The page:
Features & Columns

Silicon Alleys: Dinner at Montalvo Proves an Enlightening Experience

A flock of flamingos visits 'Ramandu's Table,' one of 10 works in Bruce Munro's 'Stories in Light' at Montalvo. Photo by Mark Pickthall

For almost six months, the stunning light-based works of Bruce Munro have illuminated the nighttime spirits of Villa Montalvo. Ranging from enormous landscape installations to more intimate projects, the 10 exhibits, collectively titled Stories in Light, transform the Montalvo environs until March 17.

So far, several thousand visitors have parked at West Valley College and paid to ride a shuttle into the grounds, where the lawns, gardens, terraces and other structures now conjure up wonderlands based on C.S. Lewis's Chronicles of Narnia, thanks to Munro.

When Stories in Light began to wind down its run few weeks ago, the anti-man-about-town showed up to witness a panel session inside the Carriage House Theatre, titled, "Artists on Light and Public Space," moderated by Barbara Goldstein, a leading national voice in public art planning and urban placemaking. Goldstein consults cities around the country and was the city of San Jose's public art director for years, during which she brought an outre contemporary art panache far beyond most people in that building. I say this not because she gave me a lift to the event, but because it's true.

Before the panel session, though, our visit necessitated a serious nosh-up because the Lucas Artists Residency Program at Montalvo is quite unique in the worldwide matrix of creative residencies. Right here in Silicon Valley, it's easy to take Montalvo for granted being that it's only a short drive away, yet every year about 60 artists from all over the world show up to live and work for a few months in any one of 10 different LEED-certified studio and living spaces. Teams of architects and artists designed each of the buildings with specific disciplines in mind, whether it's painting, music, film, design or creative writing. Each artist residency includes dinner Monday through Thursday and lunch on Friday, all conjured up in a professional kitchen by resident culinary artist Andrea Blum. Teams of artists, scientists and stray directionless newspaper columnists all show up on occasion to join the feasts.

That said, our particular spread put us at a long epicurean table just off the kitchen inside the Knight Ridder Commons Building. Current and former Lucas Program artists joined in for the meal. A few hailed from as far away as New Zealand. Another, Zeinab Alhashemi, a conceptual artist, designer and also a SETI artist in residence, had just flown in that day from Dubai in the United Arab Emirates. Still another, the painter Monica Lundy, who splits her time between Los Angeles and Italy, schooled me on Roman arches throughout our meal.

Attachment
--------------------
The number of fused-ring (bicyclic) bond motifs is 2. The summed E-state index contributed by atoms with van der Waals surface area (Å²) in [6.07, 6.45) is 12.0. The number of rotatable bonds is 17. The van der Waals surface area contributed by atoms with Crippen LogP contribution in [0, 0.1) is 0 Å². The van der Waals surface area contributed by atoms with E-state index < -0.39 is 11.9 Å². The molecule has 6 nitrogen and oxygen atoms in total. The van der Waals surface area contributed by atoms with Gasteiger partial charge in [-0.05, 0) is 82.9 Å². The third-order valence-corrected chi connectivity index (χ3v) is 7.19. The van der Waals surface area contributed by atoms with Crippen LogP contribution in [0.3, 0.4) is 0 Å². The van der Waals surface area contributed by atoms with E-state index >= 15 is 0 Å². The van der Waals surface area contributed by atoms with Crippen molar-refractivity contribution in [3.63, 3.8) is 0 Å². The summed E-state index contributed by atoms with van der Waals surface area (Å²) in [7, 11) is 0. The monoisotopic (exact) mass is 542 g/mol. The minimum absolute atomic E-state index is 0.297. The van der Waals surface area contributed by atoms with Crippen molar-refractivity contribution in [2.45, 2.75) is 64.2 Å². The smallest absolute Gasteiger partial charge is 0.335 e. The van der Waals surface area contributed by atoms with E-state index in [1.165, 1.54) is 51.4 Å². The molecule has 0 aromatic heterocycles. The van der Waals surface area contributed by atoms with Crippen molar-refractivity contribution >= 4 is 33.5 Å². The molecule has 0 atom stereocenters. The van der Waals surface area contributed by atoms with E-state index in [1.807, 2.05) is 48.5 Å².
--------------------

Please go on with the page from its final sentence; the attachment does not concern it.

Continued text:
This is not an elite experience completely off limits to mere mortals, however. On the last Friday of each month, Montalvo offers the public a sneak peek behind the scenes into what transpires on the property, with one of the resident artists presenting either a lecture, performance or conversation about his or her work. Anyone can buy a ticket.

Later that night, cold weather descended over the property. Visitors bundled up and even shivered underneath their skin as they navigated the grounds to see the Munro exhibits before attending the panel session in the Carriage House Theatre, which included Jim Campbell, creator of the Salesforce tower illumination, and media artist Andrea Polli, as they both discussed their own work.

Campbell offered wondrous anecdotes from behind the scenes of the 11,000-LED display he orchestrated for the top floors of the Salesforce Tower, a display that changes depending on how he programs it. When he first tested the display from his laptop in a Potrero Hill bar, he realized that with his ability to alter an entire skyline at the press of a button, a serious degree of responsibility, and power, came along with the project.

Polli, on the other hand, recently lit up the Rachel Carson Bridge in Pittsburgh using 27,000 LEDs powered by wind turbines to create a temporary light display, altered in real time by weather data. Another of Polli's projects, Particle Falls, debuted right here in San Jose during the 2010 ZeroOne Biennial, a project Goldstein helped incubate and a project that went on to appear all over the world. The anti-man-about-town left the Montalvo grounds thoroughly illuminated.